Emergency department visits declined 42 percent in early days of pandemic: CDC

Emergency department visits declined 42 percent in early days of pandemic: CDC
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Emergency department visits declined 42 percent during the early days of the coronavirus pandemic, indicating that some people are skipping out on needed care, according to a new report released by the Centers for Disease Control and Prevention (CDC).

While emergency department visits for infectious diseases and respiratory illness increased during the pandemic, visits for heart attacks, chest and stomach pain and high blood pressure decreased between March 29 and April 25, compared to a similar period last year.

This suggests “some persons could be delaying care for conditions that might result in additional mortality if left untreated,” the authors of the CDC report wrote.

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Decreases were most noticeable among children and females in the northeast part of the country, which was hit particularly hard by COVID-19.

“The striking decline in ED visits nationwide, with the highest declines in regions where the pandemic was most severe in April 2020, suggests that the pandemic has altered the use of the ED by the public,” the authors wrote.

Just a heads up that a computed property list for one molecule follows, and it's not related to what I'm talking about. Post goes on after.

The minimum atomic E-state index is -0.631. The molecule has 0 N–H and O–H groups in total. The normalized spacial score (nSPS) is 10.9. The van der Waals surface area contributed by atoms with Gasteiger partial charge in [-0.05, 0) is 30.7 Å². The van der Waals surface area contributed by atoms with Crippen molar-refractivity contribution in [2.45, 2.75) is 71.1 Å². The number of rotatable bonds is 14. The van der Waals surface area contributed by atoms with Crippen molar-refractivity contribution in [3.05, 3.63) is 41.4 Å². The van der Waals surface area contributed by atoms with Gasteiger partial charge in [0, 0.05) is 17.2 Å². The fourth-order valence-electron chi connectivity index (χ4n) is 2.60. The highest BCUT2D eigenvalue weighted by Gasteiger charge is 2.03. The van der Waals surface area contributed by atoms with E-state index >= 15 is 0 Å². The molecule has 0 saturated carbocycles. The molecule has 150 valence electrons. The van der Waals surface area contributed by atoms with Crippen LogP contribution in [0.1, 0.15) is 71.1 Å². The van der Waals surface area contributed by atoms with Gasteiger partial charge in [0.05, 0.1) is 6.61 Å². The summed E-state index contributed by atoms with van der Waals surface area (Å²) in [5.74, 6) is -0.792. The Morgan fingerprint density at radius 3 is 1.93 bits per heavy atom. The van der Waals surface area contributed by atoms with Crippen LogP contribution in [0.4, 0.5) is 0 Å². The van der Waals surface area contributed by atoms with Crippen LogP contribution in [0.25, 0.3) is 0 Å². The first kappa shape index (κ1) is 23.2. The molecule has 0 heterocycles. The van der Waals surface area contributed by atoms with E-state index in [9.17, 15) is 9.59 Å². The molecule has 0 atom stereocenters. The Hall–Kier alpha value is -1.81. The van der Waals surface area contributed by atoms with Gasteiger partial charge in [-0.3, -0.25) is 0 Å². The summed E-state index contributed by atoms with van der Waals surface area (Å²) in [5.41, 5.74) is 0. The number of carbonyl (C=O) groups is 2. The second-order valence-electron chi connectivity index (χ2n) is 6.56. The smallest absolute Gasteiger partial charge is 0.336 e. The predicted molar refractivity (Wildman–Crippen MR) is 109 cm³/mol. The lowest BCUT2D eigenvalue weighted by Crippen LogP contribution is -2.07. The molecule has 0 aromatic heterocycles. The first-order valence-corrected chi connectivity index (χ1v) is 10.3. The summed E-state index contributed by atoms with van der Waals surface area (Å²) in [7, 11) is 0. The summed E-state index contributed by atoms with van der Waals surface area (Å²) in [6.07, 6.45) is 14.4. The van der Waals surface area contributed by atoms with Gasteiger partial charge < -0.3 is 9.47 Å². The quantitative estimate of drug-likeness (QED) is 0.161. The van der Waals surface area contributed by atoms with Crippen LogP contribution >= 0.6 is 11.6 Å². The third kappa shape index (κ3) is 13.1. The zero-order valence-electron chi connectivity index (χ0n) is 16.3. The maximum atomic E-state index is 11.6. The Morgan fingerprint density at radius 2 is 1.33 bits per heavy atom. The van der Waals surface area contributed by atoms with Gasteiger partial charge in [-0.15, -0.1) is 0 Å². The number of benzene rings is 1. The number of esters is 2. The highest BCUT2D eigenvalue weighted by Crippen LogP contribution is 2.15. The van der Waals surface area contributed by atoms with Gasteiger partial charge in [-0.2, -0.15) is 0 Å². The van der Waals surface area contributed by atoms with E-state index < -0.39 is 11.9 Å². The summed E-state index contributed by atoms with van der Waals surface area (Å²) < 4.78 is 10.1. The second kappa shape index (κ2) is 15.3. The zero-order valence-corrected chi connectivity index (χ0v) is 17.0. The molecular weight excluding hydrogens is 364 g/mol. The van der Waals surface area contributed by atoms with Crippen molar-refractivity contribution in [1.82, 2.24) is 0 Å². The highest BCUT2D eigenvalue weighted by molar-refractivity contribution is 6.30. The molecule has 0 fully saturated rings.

Experts have previously suspected that people may be avoiding emergency departments, even when they need care, because of fears of contracting the coronavirus. The American College of Cardiology sounded the alarm last month that hospitals are reporting a drop in the number of heart attacks and strokes nationally, although it’s unlikely people are having less of them.

The authors of the CDC report wrote that health systems should “reinforce the importance of immediately seeking care for serious conditions for which ED visits cannot be avoided” like heart attacks.

Emergency departments also saw declines in visits related to sprains and strains, ear infections, and superficial injuries.

But patients can likely seek care for these less serious issues at urgent care or their primary care doctors, the authors noted.

The CDC report also noted that people who use emergency departments as their primary source of care may be disproportionately affected. These people typically don’t have health insurance.